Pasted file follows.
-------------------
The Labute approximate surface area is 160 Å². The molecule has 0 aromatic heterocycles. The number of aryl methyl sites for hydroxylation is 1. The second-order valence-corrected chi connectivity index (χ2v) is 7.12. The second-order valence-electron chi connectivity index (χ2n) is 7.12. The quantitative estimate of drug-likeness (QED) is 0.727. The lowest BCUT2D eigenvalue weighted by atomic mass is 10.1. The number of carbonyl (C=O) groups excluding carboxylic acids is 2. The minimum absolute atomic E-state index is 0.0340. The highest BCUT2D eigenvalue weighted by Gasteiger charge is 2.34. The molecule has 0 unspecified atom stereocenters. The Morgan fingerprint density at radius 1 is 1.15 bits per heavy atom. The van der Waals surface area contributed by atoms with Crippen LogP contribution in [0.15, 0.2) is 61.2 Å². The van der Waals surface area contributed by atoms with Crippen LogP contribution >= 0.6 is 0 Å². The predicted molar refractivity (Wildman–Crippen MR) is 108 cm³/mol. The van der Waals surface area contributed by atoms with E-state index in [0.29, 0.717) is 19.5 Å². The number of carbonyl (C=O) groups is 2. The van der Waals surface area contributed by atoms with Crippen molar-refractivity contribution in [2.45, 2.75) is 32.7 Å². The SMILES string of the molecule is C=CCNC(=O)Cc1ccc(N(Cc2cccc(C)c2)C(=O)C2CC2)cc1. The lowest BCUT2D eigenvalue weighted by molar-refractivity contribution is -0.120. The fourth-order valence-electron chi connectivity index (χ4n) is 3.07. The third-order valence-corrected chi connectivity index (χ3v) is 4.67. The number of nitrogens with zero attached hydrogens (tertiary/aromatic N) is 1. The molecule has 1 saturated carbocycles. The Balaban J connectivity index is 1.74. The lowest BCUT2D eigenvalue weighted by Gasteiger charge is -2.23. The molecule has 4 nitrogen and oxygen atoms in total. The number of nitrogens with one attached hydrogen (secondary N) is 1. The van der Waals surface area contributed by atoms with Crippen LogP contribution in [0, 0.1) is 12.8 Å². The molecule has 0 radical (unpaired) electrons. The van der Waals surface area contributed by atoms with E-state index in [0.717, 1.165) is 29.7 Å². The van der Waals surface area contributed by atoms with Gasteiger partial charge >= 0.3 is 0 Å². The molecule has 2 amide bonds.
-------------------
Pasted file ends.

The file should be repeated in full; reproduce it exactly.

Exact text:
The Labute approximate surface area is 160 Å². The molecule has 0 aromatic heterocycles. The number of aryl methyl sites for hydroxylation is 1. The second-order valence-corrected chi connectivity index (χ2v) is 7.12. The second-order valence-electron chi connectivity index (χ2n) is 7.12. The quantitative estimate of drug-likeness (QED) is 0.727. The lowest BCUT2D eigenvalue weighted by atomic mass is 10.1. The number of carbonyl (C=O) groups excluding carboxylic acids is 2. The minimum absolute atomic E-state index is 0.0340. The highest BCUT2D eigenvalue weighted by Gasteiger charge is 2.34. The molecule has 0 unspecified atom stereocenters. The Morgan fingerprint density at radius 1 is 1.15 bits per heavy atom. The van der Waals surface area contributed by atoms with Crippen LogP contribution in [0.15, 0.2) is 61.2 Å². The van der Waals surface area contributed by atoms with Crippen LogP contribution >= 0.6 is 0 Å². The predicted molar refractivity (Wildman–Crippen MR) is 108 cm³/mol. The van der Waals surface area contributed by atoms with E-state index in [0.29, 0.717) is 19.5 Å². The number of carbonyl (C=O) groups is 2. The van der Waals surface area contributed by atoms with Crippen molar-refractivity contribution in [2.45, 2.75) is 32.7 Å². The SMILES string of the molecule is C=CCNC(=O)Cc1ccc(N(Cc2cccc(C)c2)C(=O)C2CC2)cc1. The lowest BCUT2D eigenvalue weighted by molar-refractivity contribution is -0.120. The fourth-order valence-electron chi connectivity index (χ4n) is 3.07. The third-order valence-corrected chi connectivity index (χ3v) is 4.67. The number of nitrogens with zero attached hydrogens (tertiary/aromatic N) is 1. The molecule has 1 saturated carbocycles. The Balaban J connectivity index is 1.74. The lowest BCUT2D eigenvalue weighted by Gasteiger charge is -2.23. The molecule has 4 nitrogen and oxygen atoms in total. The number of nitrogens with one attached hydrogen (secondary N) is 1. The van der Waals surface area contributed by atoms with Crippen LogP contribution in [0, 0.1) is 12.8 Å². The molecule has 0 radical (unpaired) electrons. The van der Waals surface area contributed by atoms with E-state index in [0.717, 1.165) is 29.7 Å². The van der Waals surface area contributed by atoms with Gasteiger partial charge >= 0.3 is 0 Å². The molecule has 2 amide bonds.